“In the intro of the show, The Weeknd ascends through the middle of the set and is 20+ feet in the air off of the main stadium floor,” exclaims Chase Smith. “That's a tough position to get a camera into. We can of course shoot him from the front, but we also wanted to try and get angles from the side or the back side. Even if we could get a camera in that position, it would be quite large and would be in the middle of the stage. It's short but it’s the intro of the piece, so it’s incredibly important. So we chose to employ that FR7, and rigged it in nearby buildings on the stage so that way the camera was hidden by some of the buildings. It was a big point that we had something unique in that spot, and it was honestly the perfect camera in the history of PTZ cameras. With a lock off camera, if you set them wrong, once it starts there's nothing you can do. Or if you set them correctly but the artist chooses to have another idea or move slightly off the mark, then often there's nothing you can do. It was pretty awesome to be able to have the operator change shots, zoom in, and actually fully use the PTZ capability. And to be honest with you, I watched in the line cut, and you cannot tell that it’s a robo-camera. It looks as good as the VENICE and matches perfectly with everything we were doing. That was a pretty big win for me.”

The domino effect of live TV looking this good 

For James Coker, wanting to create more cinematic multicam is contagious.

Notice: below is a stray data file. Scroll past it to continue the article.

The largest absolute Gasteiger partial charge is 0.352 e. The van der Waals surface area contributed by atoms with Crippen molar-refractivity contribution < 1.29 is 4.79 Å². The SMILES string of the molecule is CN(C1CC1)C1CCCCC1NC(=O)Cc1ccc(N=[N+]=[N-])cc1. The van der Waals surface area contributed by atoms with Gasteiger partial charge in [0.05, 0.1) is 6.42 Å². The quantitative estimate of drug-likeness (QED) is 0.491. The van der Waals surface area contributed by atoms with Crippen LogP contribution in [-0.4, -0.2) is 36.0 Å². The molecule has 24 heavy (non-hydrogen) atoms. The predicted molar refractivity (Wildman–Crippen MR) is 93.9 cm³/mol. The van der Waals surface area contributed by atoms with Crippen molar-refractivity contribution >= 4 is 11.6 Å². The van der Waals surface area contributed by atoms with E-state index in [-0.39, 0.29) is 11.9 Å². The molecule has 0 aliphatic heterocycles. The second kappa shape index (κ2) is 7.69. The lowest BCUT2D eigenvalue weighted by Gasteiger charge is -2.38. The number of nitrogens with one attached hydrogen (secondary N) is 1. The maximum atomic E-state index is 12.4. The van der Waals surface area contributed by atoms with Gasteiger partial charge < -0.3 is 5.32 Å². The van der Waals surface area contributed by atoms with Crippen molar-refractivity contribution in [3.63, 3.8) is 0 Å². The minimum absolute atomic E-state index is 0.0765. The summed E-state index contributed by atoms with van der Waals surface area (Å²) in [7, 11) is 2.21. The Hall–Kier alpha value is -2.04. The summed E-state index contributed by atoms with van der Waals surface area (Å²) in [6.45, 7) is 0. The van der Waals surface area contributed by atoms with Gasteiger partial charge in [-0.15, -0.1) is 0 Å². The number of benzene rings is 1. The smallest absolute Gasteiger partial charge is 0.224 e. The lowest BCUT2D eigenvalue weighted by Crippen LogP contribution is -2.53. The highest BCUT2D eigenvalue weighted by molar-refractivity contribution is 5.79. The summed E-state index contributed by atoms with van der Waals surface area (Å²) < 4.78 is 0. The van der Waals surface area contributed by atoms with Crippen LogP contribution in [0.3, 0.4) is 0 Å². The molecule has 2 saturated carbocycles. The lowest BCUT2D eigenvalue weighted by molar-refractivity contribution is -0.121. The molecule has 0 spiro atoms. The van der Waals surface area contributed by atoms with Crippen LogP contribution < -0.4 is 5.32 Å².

“It looks so good, how could another production go in and do a show that doesn't look as good, and still be as successful?” asks Coker. “Everyone's just saying, we got to do that too because that's phenomenal.”

“The more that you look at TV shows that used to be sitcoms, now these series are all shooting VENICE and at 24 frames a second,” describes Smith. “One of the biggest things that artists are now realizing is just because it's on TV doesn't mean it needs to look like TV. It’s amazing to have James and Aaron clear so we can do this now for everything. It's the best.”

“Artists are creating music videos,” concludes Bickham. “And these live performances need to feel like part of the world they've created.”

The desire to shoot cinematic multi-cam is spreading to clients and audiences to see it.

“HBO was absolutely floored by how beautiful the imagery looked,” explains Cooke. “I was sitting with our clients both times, and admittedly they were used to a multi-camera video setup. So when they started seeing the cinematic imagery we were getting live as we're monitoring it, they were floored with how stunningly beautiful it looked. We were recording XOCN and finishing it in HDR, but monitoring with a custom LUT.  It's a nice compliment to get that when we know once we get to post, it's only going to get better.”

“I think everyone's ecstatic,” says Coker, who comes from the cinema world himself. “I think they look stunning.”

Check out The Weeknd: Live at SoFi Stadium streaming on HBO and experience the amazing multi-cam production for yourself!